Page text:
Upon hearing the phrase “break out”, many people would conjure up the vision of a group of prisoners escaping from their maximum security institution, or a group under siege somehow making their way through the siege lines to freedom. This post is about a slightly different type of “break out.”
Every organization puts up walls, virtual or real. They wall off information from competitors, cutting off any possible type of collaborative, mutually beneficial efforts. They wall off functional areas from each other, putting up obstacles to internal communication. Many leaders solving problems wall off the process of finding solutions from those who know the most about the problem and the processes involved. All of these are issues, and all of them deserve a “break out.”
But the focus today is on innovation break out. Innovation is a process that by its nature should be inclusive, a process of gathering data and ideas from a variety of viewpoints. Much like doing a 360° assessment on an employee in order to gather information from all directions, innovation should take place in multiple dimensions. That means breaking out of the functional or even cross-functional teams companies create and breaking out of the corporate walls and seeking answers everywhere.
There is a willingness to seek external opinions in some arenas. Product designers often use focus groups to gauge interest in products. Technology creators seek user input through testing to attain the needed level of utility and user-friendliness. Open source groups share and bolster ideas. So, there is some precedent for going outside of an organization.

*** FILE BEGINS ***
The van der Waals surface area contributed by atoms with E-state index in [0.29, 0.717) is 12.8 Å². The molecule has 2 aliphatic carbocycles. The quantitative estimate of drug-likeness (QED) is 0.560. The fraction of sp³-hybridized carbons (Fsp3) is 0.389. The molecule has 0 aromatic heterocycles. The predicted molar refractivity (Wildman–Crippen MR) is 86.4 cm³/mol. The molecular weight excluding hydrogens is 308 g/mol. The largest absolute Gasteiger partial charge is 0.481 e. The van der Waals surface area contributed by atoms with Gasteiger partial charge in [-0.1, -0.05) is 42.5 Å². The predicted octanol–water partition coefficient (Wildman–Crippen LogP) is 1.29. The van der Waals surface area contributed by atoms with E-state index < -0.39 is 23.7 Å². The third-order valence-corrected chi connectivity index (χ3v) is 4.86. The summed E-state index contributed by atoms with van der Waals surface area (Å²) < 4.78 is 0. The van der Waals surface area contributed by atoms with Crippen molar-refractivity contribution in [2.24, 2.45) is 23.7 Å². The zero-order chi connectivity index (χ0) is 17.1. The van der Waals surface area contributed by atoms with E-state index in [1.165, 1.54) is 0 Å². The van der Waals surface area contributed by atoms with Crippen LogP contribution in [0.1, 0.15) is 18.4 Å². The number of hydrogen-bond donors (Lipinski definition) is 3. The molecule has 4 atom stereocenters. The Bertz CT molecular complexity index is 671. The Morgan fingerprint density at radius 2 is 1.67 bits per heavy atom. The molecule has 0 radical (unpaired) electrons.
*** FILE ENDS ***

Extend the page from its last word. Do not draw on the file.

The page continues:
But still, with successful precedents in evidence, there are still numerous organizations that continue to resist. Why?
· Fear of losing intellectual property
· Fear of competitors
· Fear of lost profit
· Fear of being discovered to be less innovative
· A belief that nobody knows the business as well as I do (or my team does)- and maybe behind this is a fear that one does not have the most knowledge of their own company
Many complain about bosses who do not like an idea unless it is theirs. They know how to work those bosses to place good ideas in their heads and get them to think the ideas are their own. But, what about companies that refuse to open themselves to any ideas from outside their own team? Is it any different?
Perhaps the smartest companies are the smartest because they do not live in fear. They live in a world of abundance, where ideas and innovation can be found everywhere, and they are willing to look everywhere. They are willing to learn from whoever is willing to share.
Institutions often protect their turf and their sacred cows. They may stop questioning why things are done a certain way- they just accept it. Those outside the organization have no vested interest in protecting anything. They can ask any question without an agenda attached to it. They can open doors.
What is there to lose in injecting some fresh air into an organization? This can be done through an advisory board, ad hoc focus groups, intentional innovation “mixers” or through bringing in the right consultants to stimulate innovation. It can be done by sitting down with customers and learning where they are headed in their businesses and what you can do to help them get there. It can be done by sitting down with vendors and suppliers and learning what others are doing with their products and brainstorming different applications or upgrades.
Break down those walls and break out of the fortress created to keep others out, but has, at the same time, kept your team locked in.